|Publication number||US6647356 B2|
|Application number||US 10/071,219|
|Publication date||Nov 11, 2003|
|Filing date||Feb 7, 2002|
|Priority date||Aug 23, 1999|
|Also published as||US6850869, US6996498, US20020116149, US20040073324, US20050154507|
|Publication number||071219, 10071219, US 6647356 B2, US 6647356B2, US-B2-6647356, US6647356 B2, US6647356B2|
|Inventors||Michael James Pierro, Richard Gerald Bliley, William Roy Schneider|
|Original Assignee||General Electric Company|
|Export Citation||BiBTeX, EndNote, RefMan|
|Patent Citations (8), Referenced by (18), Classifications (21), Legal Events (6)|
|External Links: USPTO, USPTO Assignment, Espacenet|
This is a continuation patent application of co-pending U.S. patent application Ser. No. 09/378,940, filed on Aug. 23, 1999, and entitled “System and Method for Remote Inbound Vehicle Inspection.”
1. Field of the Invention
The present invention relates to vehicle maintenance and repair.
2. Background Art
Currently, vehicles such as locomotives are inspected at the repair shop when the locomotive arrives for periodic scheduled maintenance. The in-shop inspection process is conducted as soon as possible upon arrival of the locomotive at the shop, because reduced shop time results in increased availability and usability of a locomotive. The in-shop inspection process typically takes several days to complete. The results of the inspection determine which, if any, systems must be corrected during the periodic scheduled maintenance and which fault correction and maintenance actions must be taken.
The Federal Railroad Administration (FRA) currently requires an inspection every 92 days, and the locomotive is, of course, out of service during such periodic inspection and maintenance period.
Due to the high value of reducing overall shop time, any system or process to reduce such shop time would be very desirable.
The present invention provides a remotely operated inbound inspection system and method for reducing or eliminating in-shop inspection of vehicles, such as locomotives. The invention also provides a remotely operated system and method for reducing the shop time for vehicles, e.g., locomotives, during their periodic, scheduled inspections. The invention also provides a system and method for expediting the servicing of vehicles, e.g., locomotives, at a repair shop, by gathering system related data, sending the data to a remote maintenance facility, and evaluating potential problems and work elements at the remote maintenance facility, prior to arrival of the vehicle at the shop.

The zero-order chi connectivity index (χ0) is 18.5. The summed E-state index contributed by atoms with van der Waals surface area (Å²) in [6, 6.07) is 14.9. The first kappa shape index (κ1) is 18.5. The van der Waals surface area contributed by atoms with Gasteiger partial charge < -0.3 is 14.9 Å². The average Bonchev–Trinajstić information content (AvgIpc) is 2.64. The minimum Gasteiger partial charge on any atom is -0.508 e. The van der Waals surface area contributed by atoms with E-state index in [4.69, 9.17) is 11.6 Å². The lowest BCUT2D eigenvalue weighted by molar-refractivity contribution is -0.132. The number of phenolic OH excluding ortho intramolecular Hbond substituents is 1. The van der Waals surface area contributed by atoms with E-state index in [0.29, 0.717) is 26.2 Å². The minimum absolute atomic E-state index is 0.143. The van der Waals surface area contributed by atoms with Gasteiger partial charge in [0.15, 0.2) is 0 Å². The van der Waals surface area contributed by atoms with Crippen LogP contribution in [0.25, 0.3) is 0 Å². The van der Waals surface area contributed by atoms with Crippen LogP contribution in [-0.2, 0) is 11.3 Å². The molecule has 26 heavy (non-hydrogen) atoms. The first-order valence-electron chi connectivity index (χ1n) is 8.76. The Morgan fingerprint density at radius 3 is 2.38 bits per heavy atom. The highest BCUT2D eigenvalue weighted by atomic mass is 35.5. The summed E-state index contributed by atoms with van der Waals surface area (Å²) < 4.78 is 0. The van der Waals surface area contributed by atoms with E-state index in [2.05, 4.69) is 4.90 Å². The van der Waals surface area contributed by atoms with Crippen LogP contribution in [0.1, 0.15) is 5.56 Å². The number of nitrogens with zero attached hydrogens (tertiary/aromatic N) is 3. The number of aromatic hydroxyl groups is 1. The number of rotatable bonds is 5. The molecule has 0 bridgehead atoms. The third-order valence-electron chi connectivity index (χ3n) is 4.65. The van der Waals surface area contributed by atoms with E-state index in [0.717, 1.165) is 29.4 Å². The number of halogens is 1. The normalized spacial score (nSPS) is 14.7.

The novel features of this invention, as well as the invention itself, will be best understood from the attached drawings, taken along with the following description, in which similar reference characters refer to similar parts, and in which:
FIG. 1 shows a schematic of a typical locomotive which can be adapted to implement the method of the present invention; and
FIG. 2 is a flow chart of a preferred embodiment of the method of the present invention which can be implemented in the type of vehicle shown in FIG. 1, for conducting remote inbound inspection of such locomotives or other complex vehicles.
While the present invention can be applied to any vehicle, such as an aircraft, which has complex systems which must be maintained on a periodic scheduled basis at a maintenance facility, the invention will be illustrated with reference to locomotives.
FIG. 1 shows a schematic of an exemplary locomotive 10 which can implement the method of the present invention. The locomotive 10 may be either an AC or DC locomotive. The locomotive 10 is comprised of several complex systems, each performing separate functions. Some of the equipment systems and their functions are listed below. Note that the locomotive 10 is also comprised of many other equipment systems, and that the present invention is not limited to functioning with the equipment systems disclosed herein.
An air supply and air brake system 12 provides compressed air to the locomotive, which uses the compressed air to actuate the air brakes on the locomotive and cars behind it. An auxiliary alternator system 14 powers all auxiliary equipment. In particular, it supplies power directly to an auxiliary blower motor and an exhauster motor. Other equipment in the locomotive is powered through a cycle skipper. A battery and cranker system 16 provides voltage to maintain the battery at an optimum charge and supplies power for operation of a DC bus and an HVAC system.